Posted by: ckckred | March 2, 2013

Boogie Nights

Paul Thomas Anderson's sophomore feature is nothing short of amazing

Paul Thomas Anderson’s sophomore feature is nothing short of amazing

Over the past decade or so, Paul Thomas Anderson has created quite a stir in the movie world.  In Magnolia, he created a world of coincidence, lost hopes, and dreams, in Punch-Drunk Love he showed a man full of rage and sorrow, in There Will Be Blood he depicted the worst greed can bring, and in The Master he explored cult religions. He is without a doubt one of the best directors working today, perhaps the best, and undoubtedly will go down as a cinema legend.  Anderson’s second movie, Boogie Nights, was his breakout film and his most popular movie.  It’s as cool and slick as the era it depicts: the 70s.

Boogie Nights starts off in 1977 in San Fernando Valley.  The adult filmmaking business is booming there, and veteran adult filmmaker Jack Horner (Burt Reynolds) dominates the local industry like Vito Corleone.  He discovers at a local nightclub a dishwasher named Eddie Adams (Mark Wahlberg), who is rumored to have a “special gift” and Jack believes that he can make Eddie the next big thing in the business.  Jack announces that he wants to make a movie so good the audience will stay in the theater even after they finished doing what they came for and thinks Eddie can help him make such a picture.  Soon, Eddie leaves his home and overbearing parents to join Jack and becomes the biggest actor in the adult film business, renaming himself Dirk Diggler.

While Boogie Nights focus primarily on Dirk, there are other important characters as well.  There’s Amber Waves (Julianne Moore), an adult film star who desperately wants to see her child again.  There’s Reed Rothchild (John C. Reilly), who quickly becomes friends with Dirk and joins him in his moviea.  There’s Rollergirl (Heather Graham), an adult film star who never takes off her skates.  There’s Little Bill Thompson (William H. Macy), Jack’s assistant director whose wife constantly cheats on him… publicly (in one of the film’s funniest scenes, Bill discovers his wife and another man with a crowd of people surrounding them).  There’s Scotty (Philip Seymour Hoffman), the boom guy in Jack’s films who secretly has a crush on Dirk. There’s Buck Swope (Don Cheadle), an actor in Jack’s films who dreams of one day opening a stereo business.  And there’s Maurice Rodriguez (Luis Guzmán), a nightclub owner who wants to enter the adult film business.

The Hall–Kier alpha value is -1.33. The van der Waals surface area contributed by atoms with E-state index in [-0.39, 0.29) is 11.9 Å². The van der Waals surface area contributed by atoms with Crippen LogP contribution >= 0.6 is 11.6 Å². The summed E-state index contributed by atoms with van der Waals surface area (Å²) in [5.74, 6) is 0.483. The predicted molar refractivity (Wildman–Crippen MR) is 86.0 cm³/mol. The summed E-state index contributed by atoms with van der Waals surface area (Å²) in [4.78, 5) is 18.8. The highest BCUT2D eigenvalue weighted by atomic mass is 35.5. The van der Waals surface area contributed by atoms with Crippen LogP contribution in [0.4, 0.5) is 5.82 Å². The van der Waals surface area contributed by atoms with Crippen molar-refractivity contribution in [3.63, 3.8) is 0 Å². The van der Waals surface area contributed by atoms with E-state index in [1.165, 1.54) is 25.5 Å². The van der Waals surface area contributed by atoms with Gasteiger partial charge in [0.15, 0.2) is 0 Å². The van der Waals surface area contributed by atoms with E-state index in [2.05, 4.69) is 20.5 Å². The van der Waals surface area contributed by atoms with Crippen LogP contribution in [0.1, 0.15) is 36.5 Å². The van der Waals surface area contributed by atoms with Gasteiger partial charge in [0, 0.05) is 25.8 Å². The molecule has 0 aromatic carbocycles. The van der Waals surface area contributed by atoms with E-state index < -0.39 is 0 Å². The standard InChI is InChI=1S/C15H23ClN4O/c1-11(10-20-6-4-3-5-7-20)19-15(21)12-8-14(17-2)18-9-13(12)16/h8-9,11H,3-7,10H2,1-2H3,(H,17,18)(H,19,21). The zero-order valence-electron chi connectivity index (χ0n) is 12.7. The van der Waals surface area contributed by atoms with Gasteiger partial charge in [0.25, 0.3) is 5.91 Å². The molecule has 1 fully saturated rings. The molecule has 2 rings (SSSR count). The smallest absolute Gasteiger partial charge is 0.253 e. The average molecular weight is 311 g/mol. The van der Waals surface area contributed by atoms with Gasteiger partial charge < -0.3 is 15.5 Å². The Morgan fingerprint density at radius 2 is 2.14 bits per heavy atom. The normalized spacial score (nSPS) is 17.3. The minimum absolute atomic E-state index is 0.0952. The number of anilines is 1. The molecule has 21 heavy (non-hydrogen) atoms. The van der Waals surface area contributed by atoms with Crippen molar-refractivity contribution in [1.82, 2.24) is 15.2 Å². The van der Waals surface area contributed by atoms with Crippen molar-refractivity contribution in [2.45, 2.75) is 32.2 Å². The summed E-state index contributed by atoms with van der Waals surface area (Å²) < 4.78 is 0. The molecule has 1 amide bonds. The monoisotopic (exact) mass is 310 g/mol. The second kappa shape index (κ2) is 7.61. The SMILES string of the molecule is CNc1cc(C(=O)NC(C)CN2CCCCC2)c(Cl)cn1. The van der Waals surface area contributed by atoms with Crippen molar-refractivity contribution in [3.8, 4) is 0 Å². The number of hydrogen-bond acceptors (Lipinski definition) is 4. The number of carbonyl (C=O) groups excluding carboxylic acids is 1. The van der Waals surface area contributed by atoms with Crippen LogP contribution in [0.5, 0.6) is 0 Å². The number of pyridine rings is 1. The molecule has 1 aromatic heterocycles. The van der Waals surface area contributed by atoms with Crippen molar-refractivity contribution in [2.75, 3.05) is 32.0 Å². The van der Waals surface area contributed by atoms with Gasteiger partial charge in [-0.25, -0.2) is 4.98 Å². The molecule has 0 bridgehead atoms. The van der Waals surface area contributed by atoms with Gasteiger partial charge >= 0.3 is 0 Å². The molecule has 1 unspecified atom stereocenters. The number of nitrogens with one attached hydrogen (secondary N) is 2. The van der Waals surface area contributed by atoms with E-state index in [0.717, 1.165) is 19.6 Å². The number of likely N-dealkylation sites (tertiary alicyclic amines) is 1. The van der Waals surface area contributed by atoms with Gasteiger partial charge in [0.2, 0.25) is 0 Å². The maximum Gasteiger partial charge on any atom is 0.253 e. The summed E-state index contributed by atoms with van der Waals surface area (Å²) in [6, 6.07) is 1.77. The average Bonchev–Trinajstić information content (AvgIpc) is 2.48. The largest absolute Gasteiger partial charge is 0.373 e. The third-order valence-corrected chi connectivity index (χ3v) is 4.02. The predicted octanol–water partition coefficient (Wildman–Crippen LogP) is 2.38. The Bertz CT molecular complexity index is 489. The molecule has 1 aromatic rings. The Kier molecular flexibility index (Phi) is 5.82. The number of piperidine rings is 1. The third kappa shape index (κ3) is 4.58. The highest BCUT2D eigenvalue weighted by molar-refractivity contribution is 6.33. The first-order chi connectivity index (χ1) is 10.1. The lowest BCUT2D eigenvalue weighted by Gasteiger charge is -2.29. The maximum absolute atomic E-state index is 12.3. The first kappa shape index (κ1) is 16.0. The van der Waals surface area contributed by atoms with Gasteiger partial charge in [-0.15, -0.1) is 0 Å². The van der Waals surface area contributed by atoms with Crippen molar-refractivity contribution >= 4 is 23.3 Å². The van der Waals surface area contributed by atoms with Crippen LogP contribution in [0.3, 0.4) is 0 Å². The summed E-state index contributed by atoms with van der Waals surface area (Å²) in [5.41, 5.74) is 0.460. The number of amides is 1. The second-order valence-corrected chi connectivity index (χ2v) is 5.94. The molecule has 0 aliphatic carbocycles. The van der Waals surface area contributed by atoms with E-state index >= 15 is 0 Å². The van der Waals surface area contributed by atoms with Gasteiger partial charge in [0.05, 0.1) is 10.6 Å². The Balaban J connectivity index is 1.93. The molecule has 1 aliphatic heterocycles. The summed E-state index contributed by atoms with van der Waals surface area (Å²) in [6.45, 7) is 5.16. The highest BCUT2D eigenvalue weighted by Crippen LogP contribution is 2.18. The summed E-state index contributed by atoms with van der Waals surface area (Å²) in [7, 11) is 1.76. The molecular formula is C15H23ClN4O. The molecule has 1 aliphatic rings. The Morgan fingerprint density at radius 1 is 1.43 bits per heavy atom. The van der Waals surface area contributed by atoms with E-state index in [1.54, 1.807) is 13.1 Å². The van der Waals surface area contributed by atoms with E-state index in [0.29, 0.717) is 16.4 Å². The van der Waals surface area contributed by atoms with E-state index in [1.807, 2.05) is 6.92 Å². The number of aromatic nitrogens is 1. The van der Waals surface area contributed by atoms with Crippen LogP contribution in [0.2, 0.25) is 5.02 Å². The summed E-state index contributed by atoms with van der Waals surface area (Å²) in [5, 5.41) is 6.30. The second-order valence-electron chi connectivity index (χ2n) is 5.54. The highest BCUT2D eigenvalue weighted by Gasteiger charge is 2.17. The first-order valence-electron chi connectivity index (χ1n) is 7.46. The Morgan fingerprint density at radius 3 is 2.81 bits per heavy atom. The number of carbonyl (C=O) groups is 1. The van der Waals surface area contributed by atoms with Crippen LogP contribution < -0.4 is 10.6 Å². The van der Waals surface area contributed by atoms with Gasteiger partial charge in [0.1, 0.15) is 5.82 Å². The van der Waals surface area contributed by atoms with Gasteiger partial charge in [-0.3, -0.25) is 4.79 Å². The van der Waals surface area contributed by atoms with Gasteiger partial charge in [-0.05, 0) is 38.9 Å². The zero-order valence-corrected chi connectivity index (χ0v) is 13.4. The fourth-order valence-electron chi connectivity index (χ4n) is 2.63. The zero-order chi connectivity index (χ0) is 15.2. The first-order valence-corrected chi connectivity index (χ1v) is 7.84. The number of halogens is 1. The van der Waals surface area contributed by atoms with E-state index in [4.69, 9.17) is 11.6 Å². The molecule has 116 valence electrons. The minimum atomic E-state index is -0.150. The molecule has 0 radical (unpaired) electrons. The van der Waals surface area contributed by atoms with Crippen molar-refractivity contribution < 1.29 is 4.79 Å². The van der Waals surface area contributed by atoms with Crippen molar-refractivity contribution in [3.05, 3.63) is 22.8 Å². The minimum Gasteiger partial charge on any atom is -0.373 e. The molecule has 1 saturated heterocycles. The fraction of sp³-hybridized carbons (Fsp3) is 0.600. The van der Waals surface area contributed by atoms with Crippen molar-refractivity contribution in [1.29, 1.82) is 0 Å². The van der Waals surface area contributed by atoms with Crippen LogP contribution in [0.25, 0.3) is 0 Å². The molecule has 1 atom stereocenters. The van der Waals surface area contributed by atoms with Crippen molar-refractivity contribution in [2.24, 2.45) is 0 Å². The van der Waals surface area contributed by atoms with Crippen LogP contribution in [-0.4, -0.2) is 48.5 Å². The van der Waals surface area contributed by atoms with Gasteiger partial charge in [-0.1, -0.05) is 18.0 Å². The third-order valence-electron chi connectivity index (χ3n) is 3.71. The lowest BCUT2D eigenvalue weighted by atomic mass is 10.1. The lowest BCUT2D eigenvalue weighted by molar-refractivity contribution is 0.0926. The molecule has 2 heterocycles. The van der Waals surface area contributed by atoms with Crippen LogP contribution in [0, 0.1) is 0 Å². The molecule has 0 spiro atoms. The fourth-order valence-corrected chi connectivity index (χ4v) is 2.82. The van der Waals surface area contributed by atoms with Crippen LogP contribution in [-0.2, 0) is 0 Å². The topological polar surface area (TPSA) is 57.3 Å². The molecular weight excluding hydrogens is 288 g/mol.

Boogie Nights juggles many characters, similarly to Anderson’s next feature Magnolia, and does so very skillfully.  While each character doesn’t have an individual story like Magnolia, they all have hopes and dreams and the story often diverts from Dirk’s coming of the age story.

From my plot description, Boogie Nights may sound sophomoric and puerile and no better than its subject but that would be missing the point.  Boogie Nights is a mature picture made by a mature director.  It never resorts to crudeness and even limits the nudity to a certain extent.  The adult film industry merely provides a background for the characters in the film, whose relationships and struggles are the real star of the film.  The movie is very funny in a Tarantinoeque manner, full of quotable dialogue and violence.